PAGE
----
Year Released: 2009
MPAA Rating: Unrated
Running Time: 103 minutes
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Andy Abrahams Wilson’s documentary “Under Our Skin” focuses on Lyme disease – where it came from, what damage it can do, and (supposedly) why the medical profession is not doing enough to deal with the havoc brought by the disease.
Although originally identified three decades ago, Lyme disease is still baffling doctors. Many patients are routinely misdiagnosed or abruptly told they are imagining their pains because it is still difficult to properly identify the presence of the disease. The film offers profiles of several people whose lives have been disrupted by the debilitating effects of this medical emergency.
In its favor, the film works in explaining how the cause and effect of the disease. Animation and laboratory photography of the Lyme disease microbes detail the havoc brought about by the disease’s carrier, a deer tick roughly the size of a poppy seed.
However, the film repeatedly insists on a vast medical conspiracy that is intentionally downplaying the importance of the disease, almost to the point of trivializing it. Yet this presentation is somewhat one-sided: the film offers no one coming on camera and specifically stating as much. “Under” is overstuffed with people who claim their Lyme disease was not correctly diagnosed, but that type of medical incompetence is hardly unique to this particular illness.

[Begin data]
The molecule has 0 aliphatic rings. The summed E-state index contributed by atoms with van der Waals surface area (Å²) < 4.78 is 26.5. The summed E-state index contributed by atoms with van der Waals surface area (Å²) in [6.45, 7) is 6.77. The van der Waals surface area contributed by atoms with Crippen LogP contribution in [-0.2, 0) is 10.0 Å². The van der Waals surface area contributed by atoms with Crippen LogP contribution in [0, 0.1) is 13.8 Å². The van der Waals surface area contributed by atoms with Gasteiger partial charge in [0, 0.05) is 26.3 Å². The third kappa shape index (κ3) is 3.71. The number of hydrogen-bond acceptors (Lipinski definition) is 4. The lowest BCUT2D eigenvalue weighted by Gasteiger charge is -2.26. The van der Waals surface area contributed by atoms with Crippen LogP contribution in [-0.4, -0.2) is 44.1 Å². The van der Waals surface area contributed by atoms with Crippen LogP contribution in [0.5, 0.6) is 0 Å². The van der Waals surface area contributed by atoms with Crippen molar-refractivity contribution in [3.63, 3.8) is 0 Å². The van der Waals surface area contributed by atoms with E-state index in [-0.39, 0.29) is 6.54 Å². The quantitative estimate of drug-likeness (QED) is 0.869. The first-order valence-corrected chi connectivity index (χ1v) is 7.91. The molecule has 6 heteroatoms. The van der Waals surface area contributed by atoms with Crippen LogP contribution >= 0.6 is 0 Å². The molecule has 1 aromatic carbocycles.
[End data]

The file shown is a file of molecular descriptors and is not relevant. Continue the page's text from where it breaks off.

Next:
Furthermore, Wilson overstuffs the film with endless artsy shots of nature – helicopter sweeps across autumn forests, dreamy views of moonlight beaches, even a spider in a dew-covered web. Cut away these distractions and “Under Our Skin” would be a much shorter and much more serious medical documentary instead of a 35mm Hallmark card.
Posted on June 22, 2009 in Reviews by Phil Hall
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